Shadow Negotiators is the first book to demonstrate that United Nations (UN) organizations have intervened to influence the discourse, agenda, and outcomes of international trade lawmaking at the World Trade Organization (WTO). While UN organizations lack a seat at the bargaining table at the WTO, Matias E. Margulis argues that these organizations have acted as "shadow negotiators" engaged in political actions intended to alter the trajectory and results of multilateral trade negotiations. He draws on analysis of one of the most contested issues in global trade politics, agricultural trade liberalization, to demonstrate interventions by four different UN organizations—the Food and Agriculture Organization (FAO), the World Food Programme (WFP), the Office of the High Commissioner for Human Rights (OHCHR), and the Special Rapporteur on the Right to Food (SRRTF).
By identifying several novel intervention strategies used by UN actors to shape the rules of global trade, this book shows that UN organizations chose to intervene in trade lawmaking not out of competition with the WTO or ideological resistance to trade liberalization, but out of concerns that specific trade rules could have negative consequences for world food security—an outcome these organizations viewed as undermining their social purpose to reduce world hunger and protect the human right to food.
About the author
Matias E. Margulis is Assistant Professor in the School of Public Policy and Global Affairs and Faculty of Land and Food Systems at the University of British Columbia. He is the co-editor for two books: The Global Political Economy of Raúl Prebisch (2017) and Land Grabbing and Global Governance (2014).
"Shadow Negotiators is the most skillful demonstration to date of how international regime complexes emerge and shape global policy-making. A must read for anyone interested in the WTO and international regime complexity."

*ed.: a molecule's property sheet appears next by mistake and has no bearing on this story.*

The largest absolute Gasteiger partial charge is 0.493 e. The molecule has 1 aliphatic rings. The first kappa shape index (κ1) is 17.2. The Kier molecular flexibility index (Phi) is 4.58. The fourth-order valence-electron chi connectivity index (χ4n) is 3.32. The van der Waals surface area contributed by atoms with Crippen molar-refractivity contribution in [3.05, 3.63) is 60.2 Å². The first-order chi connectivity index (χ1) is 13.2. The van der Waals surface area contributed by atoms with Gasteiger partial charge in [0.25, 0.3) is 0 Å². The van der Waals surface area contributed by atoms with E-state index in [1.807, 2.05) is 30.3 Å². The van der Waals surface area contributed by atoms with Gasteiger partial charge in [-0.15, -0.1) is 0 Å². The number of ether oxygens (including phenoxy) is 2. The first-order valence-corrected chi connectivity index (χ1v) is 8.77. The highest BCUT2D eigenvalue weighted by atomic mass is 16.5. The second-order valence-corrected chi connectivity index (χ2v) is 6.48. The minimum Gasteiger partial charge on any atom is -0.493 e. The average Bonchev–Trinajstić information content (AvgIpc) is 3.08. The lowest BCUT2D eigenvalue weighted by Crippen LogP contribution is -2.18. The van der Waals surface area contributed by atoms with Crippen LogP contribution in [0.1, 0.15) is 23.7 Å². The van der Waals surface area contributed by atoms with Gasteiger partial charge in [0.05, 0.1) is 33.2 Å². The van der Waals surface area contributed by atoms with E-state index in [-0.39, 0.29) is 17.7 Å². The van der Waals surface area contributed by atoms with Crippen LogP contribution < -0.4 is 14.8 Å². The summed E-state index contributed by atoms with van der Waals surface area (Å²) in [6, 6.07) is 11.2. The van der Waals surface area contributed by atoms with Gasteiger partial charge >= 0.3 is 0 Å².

—Karen J. Alter, Norman Dwight Harris Professor of International Relations, Northwestern University
"Shadow Negotiators is both truly innovative and empirically sound – a combination that is rare. A must for those who are interested in international organizations and global governance."
—Michael Zürn, Dean, Hertie School; Director of the Research Unit Global Governance, Berlin Social Science Center
"Shadow Negotiators brilliantly shows how UN actors in food and agriculture have intervened to defend food security goals. Drawing on extensive research, Margulis makes a powerful case that international organizations employ a range of strategies to influence outcomes in international trade negotiations."
—Jennifer Clapp, Professor, School of Environment, Resources and Sustainability, University of Waterloo
"Margulis traces four cases, each illustrating a different method of intervention, and contributes to understandings of the growing complexity of international governance and the tensions betweencompetingeconomic values: economic liberalization and human security. Most specifically, the work contributes to a growing scholarship on regime complexes as analytic constructs in international relations, and advances an understanding of the independent interests of international organizations capable of autonomous action. Recommended."
—S. P. Duffy, CHOICE